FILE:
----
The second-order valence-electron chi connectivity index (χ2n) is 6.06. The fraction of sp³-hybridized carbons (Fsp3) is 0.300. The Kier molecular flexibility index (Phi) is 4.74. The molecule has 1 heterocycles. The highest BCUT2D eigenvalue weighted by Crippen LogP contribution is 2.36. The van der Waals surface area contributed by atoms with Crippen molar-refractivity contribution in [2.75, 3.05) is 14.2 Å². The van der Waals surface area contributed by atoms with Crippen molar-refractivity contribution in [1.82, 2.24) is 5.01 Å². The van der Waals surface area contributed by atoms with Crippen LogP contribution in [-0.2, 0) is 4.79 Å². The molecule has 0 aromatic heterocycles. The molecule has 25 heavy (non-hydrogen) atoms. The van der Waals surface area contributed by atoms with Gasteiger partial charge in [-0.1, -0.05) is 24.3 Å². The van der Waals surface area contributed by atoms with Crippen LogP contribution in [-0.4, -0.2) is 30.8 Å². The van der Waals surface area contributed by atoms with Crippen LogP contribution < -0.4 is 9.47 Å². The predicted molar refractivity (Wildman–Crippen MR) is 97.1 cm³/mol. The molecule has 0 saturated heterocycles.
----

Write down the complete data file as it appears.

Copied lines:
The second-order valence-electron chi connectivity index (χ2n) is 6.06. The fraction of sp³-hybridized carbons (Fsp3) is 0.300. The Kier molecular flexibility index (Phi) is 4.74. The molecule has 1 heterocycles. The highest BCUT2D eigenvalue weighted by Crippen LogP contribution is 2.36. The van der Waals surface area contributed by atoms with Crippen molar-refractivity contribution in [2.75, 3.05) is 14.2 Å². The van der Waals surface area contributed by atoms with Crippen molar-refractivity contribution in [1.82, 2.24) is 5.01 Å². The van der Waals surface area contributed by atoms with Crippen LogP contribution in [-0.2, 0) is 4.79 Å². The molecule has 0 aromatic heterocycles. The molecule has 25 heavy (non-hydrogen) atoms. The van der Waals surface area contributed by atoms with Gasteiger partial charge in [-0.1, -0.05) is 24.3 Å². The van der Waals surface area contributed by atoms with Crippen LogP contribution in [-0.4, -0.2) is 30.8 Å². The van der Waals surface area contributed by atoms with Crippen LogP contribution < -0.4 is 9.47 Å². The predicted molar refractivity (Wildman–Crippen MR) is 97.1 cm³/mol. The molecule has 0 saturated heterocycles.